Being optimists, we convinced ourselves that the traffic jam would be much shorter by now.  WRONG!  Even though we didn’t get to that point until about 12:30 a.m., the back up was still a full five miles long.  We crept along at a maddeningly slow pace, two lanes merging into one, watching as some selfish drivers made their own lanes in an effort to get further ahead only to be thwarted by angry drivers who would have none of their antics.  Frustrating as all this was, it got worse when we finally got onto the two lane transfer road.  It was Pavlov’s experiment all over again.  Drivers had been so conditioned to drive bumper to bumper at 10 miles an hour, even when we hit the open road again, they kept up the ever slow pace!  It was just insane and one of those times you wished you either had a cruise ship horn to blast or were driving a military tank to be able to roll over everyone in front of you!

A four hour trip took us six and a half hours.  We were so tired, we got slap happy then got serious.  It was just one of ‘those’ times that you wouldn’t mind missing.

Unbelievably, we’re all invited back to Key West in December to celebrate a relative’s birthday.  We’ve all agreed that if we attend, we’re going to fly.

A Trip Without Adventure Is….
June 26, 2009, 3:06 am
Filed under: Humor, Travel

….not a trip I’m likely to take.

     Today we start our mini-vacation.  But it can’t begin until I work a full day where I get faced down by a volunteer who thinks I should control another 80 year old volunteer, prepare a work schedule for four students coming in to begin an eight week rotation of volunteering, deal with numerous interruptions all the while trying to forget my fear of flying nervousness.  Finally it’s 3:30 and the vacation can begin.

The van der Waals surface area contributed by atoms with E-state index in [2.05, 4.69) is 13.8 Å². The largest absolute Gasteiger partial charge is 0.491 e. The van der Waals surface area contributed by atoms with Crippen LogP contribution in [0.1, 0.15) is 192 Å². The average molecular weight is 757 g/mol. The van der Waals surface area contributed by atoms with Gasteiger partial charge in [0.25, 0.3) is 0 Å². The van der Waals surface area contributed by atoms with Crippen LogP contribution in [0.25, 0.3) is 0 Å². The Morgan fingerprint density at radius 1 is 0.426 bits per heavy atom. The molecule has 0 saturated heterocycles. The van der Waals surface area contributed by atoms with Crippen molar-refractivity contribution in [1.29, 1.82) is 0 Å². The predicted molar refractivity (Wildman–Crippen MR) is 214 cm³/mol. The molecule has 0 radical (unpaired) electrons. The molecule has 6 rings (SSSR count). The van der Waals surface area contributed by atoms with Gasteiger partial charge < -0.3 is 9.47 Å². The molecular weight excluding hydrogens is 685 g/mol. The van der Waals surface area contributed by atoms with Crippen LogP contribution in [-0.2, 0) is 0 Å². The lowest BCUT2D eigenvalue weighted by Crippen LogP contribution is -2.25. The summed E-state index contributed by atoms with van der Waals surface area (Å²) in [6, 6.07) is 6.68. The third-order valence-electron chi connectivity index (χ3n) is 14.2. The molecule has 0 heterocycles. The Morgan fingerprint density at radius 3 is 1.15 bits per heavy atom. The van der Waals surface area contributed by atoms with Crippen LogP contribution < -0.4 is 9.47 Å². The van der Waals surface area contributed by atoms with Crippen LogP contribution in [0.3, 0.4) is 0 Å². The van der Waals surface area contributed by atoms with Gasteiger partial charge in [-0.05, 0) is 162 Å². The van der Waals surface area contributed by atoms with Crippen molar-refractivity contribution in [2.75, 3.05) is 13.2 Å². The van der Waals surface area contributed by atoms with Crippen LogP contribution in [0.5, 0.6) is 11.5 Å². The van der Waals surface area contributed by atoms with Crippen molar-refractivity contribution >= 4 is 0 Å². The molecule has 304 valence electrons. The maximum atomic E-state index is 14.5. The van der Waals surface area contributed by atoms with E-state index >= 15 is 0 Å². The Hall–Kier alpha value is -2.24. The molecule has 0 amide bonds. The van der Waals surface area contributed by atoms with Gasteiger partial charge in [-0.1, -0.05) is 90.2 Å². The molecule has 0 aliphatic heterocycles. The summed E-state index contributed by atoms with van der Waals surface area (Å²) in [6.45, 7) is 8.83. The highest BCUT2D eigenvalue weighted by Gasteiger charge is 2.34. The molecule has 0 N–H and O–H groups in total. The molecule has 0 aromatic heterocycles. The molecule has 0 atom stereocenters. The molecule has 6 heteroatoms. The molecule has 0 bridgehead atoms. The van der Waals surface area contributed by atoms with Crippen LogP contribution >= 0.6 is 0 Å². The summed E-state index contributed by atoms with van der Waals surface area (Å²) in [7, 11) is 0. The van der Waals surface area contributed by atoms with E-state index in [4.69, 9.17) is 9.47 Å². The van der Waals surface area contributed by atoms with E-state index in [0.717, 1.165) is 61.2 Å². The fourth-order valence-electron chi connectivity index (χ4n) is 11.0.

But this is just the beginning!

     We (my husband Dan and I) were scheduled to leave for a much needed vacation in Ft. Lauderdale at eight tonight.  When we got to the airport, Dan dropped me off and went to park the car.  While I was waiting for him, I thought I might as well get out my driver’s license and be ready for check in.  To my dismay there was NO driver’s license to be found!

     I started to panic.  What if they won’t let me on the flight?  I knew I shouldn’t have taken this trip!  I quickly decided I’d go to the ticket counter to see what I could do about my situation before Dan arrived on the scene.